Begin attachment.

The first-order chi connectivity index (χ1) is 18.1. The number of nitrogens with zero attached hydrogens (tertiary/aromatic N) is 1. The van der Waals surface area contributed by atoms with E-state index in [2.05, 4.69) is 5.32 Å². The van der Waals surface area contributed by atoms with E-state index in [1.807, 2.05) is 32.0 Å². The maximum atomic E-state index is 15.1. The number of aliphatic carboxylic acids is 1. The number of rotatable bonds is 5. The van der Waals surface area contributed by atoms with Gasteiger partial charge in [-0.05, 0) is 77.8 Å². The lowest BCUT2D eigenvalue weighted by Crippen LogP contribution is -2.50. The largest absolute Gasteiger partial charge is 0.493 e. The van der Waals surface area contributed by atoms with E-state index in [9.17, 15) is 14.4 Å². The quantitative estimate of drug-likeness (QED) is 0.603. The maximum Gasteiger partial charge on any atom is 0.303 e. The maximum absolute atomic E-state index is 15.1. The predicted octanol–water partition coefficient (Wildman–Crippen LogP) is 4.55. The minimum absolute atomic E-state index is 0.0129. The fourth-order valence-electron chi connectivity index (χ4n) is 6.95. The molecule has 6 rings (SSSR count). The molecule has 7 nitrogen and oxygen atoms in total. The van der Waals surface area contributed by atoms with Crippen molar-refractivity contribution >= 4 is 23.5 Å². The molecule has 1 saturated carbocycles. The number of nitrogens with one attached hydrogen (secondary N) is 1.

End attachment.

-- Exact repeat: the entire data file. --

The first-order chi connectivity index (χ1) is 18.1. The number of nitrogens with zero attached hydrogens (tertiary/aromatic N) is 1. The van der Waals surface area contributed by atoms with E-state index in [2.05, 4.69) is 5.32 Å². The van der Waals surface area contributed by atoms with E-state index in [1.807, 2.05) is 32.0 Å². The maximum atomic E-state index is 15.1. The number of aliphatic carboxylic acids is 1. The number of rotatable bonds is 5. The van der Waals surface area contributed by atoms with Gasteiger partial charge in [-0.05, 0) is 77.8 Å². The lowest BCUT2D eigenvalue weighted by Crippen LogP contribution is -2.50. The largest absolute Gasteiger partial charge is 0.493 e. The van der Waals surface area contributed by atoms with E-state index in [9.17, 15) is 14.4 Å². The quantitative estimate of drug-likeness (QED) is 0.603. The maximum Gasteiger partial charge on any atom is 0.303 e. The maximum absolute atomic E-state index is 15.1. The predicted octanol–water partition coefficient (Wildman–Crippen LogP) is 4.55. The minimum absolute atomic E-state index is 0.0129. The fourth-order valence-electron chi connectivity index (χ4n) is 6.95. The molecule has 6 rings (SSSR count). The molecule has 7 nitrogen and oxygen atoms in total. The van der Waals surface area contributed by atoms with Crippen molar-refractivity contribution >= 4 is 23.5 Å². The molecule has 1 saturated carbocycles. The number of nitrogens with one attached hydrogen (secondary N) is 1.